The righteous will flourish like a palm tree,
    they will grow like a cedar of Lebanon;
planted in the house of the Lord,
    they will flourish in the courts of our God.
They will still bear fruit in old age,
    they will stay fresh and green,
proclaiming, “The Lord is upright;
    he is my Rock!” – Psalm 92: 12-15


If you have questions or need additional information, email (joycole14ATgmail.com) or call the Moravian Board of Cooperative Ministries at (336) 722-8126.

Joy W. Cole is a member at Unity Moravian Church and volunteers her time with the Moravian Board of Cooperative Ministries’ Resource Center. 

Joy W Cole

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Milestones as Stepping Stones in Your Faith Journey

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BY BETH HAYES | 

Milestones as Stepping Stones in Your Faith Journey

I just returned from a symposium in Connecticut done by Lifelong Faith Associates on families at the center of faith formation. It was quite the experience to be in a beautiful fall setting where leaders in churches from different denominations gathered to brainstorm. In our brainstorming, we planed ways for our congregations to celebrate family and help families to be more intentional about faith formation in their homes. More and more I realize that faith formation is not solely a congregational responsibility nor totally a home responsibility, but the two places working together.

The conference gave me many things to ponder, but most helpful was a reintroduction to “milestones ministry.” It is an essential tool for faith formation in the twenty-first century. Simply put, this ministry nurtures Christian faith, strength, and relationships. In churches and homes, it provides a way to reach out to others with the love of God in very simple and practical ways for all generations. Visit the website milestoneministry.org to read and learn more about church and home being vital places in the world. It is based on five important principles:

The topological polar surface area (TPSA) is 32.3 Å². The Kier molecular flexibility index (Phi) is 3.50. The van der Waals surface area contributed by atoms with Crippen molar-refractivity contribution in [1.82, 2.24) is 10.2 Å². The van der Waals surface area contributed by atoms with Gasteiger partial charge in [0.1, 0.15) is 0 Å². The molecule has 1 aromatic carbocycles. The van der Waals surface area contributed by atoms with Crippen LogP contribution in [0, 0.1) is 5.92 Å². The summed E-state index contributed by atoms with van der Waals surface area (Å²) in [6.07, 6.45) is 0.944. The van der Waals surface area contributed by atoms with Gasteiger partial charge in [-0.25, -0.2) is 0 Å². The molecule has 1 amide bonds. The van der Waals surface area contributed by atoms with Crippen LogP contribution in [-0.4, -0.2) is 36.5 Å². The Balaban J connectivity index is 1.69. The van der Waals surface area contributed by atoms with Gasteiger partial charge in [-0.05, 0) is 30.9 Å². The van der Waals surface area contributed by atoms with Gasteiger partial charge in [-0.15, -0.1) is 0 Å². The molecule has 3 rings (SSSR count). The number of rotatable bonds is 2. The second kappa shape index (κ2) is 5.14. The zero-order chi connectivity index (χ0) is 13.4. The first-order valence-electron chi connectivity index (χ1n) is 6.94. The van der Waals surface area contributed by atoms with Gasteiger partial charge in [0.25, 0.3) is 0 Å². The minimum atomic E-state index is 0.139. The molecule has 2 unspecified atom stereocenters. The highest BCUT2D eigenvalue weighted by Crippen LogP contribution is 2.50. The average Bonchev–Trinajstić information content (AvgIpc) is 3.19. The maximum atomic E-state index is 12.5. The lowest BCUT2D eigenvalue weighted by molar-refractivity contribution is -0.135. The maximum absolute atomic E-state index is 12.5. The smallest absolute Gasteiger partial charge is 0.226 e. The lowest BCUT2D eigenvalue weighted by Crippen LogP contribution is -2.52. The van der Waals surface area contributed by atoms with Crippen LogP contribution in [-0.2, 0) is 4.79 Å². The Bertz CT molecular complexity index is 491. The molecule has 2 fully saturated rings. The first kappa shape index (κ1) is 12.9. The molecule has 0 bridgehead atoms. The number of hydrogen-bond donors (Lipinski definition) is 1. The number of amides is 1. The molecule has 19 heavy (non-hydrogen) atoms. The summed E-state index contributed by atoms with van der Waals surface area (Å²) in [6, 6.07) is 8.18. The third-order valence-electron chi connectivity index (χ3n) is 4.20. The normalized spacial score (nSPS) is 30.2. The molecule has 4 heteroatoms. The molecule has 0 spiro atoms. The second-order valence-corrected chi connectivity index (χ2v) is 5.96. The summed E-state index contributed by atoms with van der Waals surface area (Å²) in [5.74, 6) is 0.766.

• Faith is formed through relationships. Milestones Ministry brings a cross generational community together to nurture the Christian faith.
  • It is a primary partnership between the ministry of the home and the ministry of the congregation. Each module helps people practice faith with the support of a congregation and in and through ones homes.
  • It honors home as church too. It lifts up daily life relationships, especially parents and other adult mentors.
  • Faith is caught more than it is taught. It models the faith through cross generational experiences and faith practices.
  • If we want Christian children and youth, we need Christian adults around them.

There are five steps to generate a specific milestone memory. You need to first name it – identify meaningful, memorable moments. Then you need to equip it – provide faith practices. A blessing comes next as you offer a prayer. It needs a visual reminder… so gift it. The last step is to reinforce it, by following up to firmly root it in faith.

Children's Festival

Children’s Festival and Lovefeast. August 2016. Photo by Suzy Tucker.

About two years ago, the Children and Family task force produced a piece called Moravian Milestones and Stars. We visited every Regional Conference of Churches and gave a notebook to each church to have. Included are age level breakdowns of what Moravians could be expected to know at each age level. The second half of the piece is a resource from Milestones Ministries where specific milestones such as baptism, mission trips, going off to college, empty nesting and many more are described and ways to celebrate these times both in church and in homes. If you have misplaced the notebook or need another copy, all you need to do is ask me for a replacement.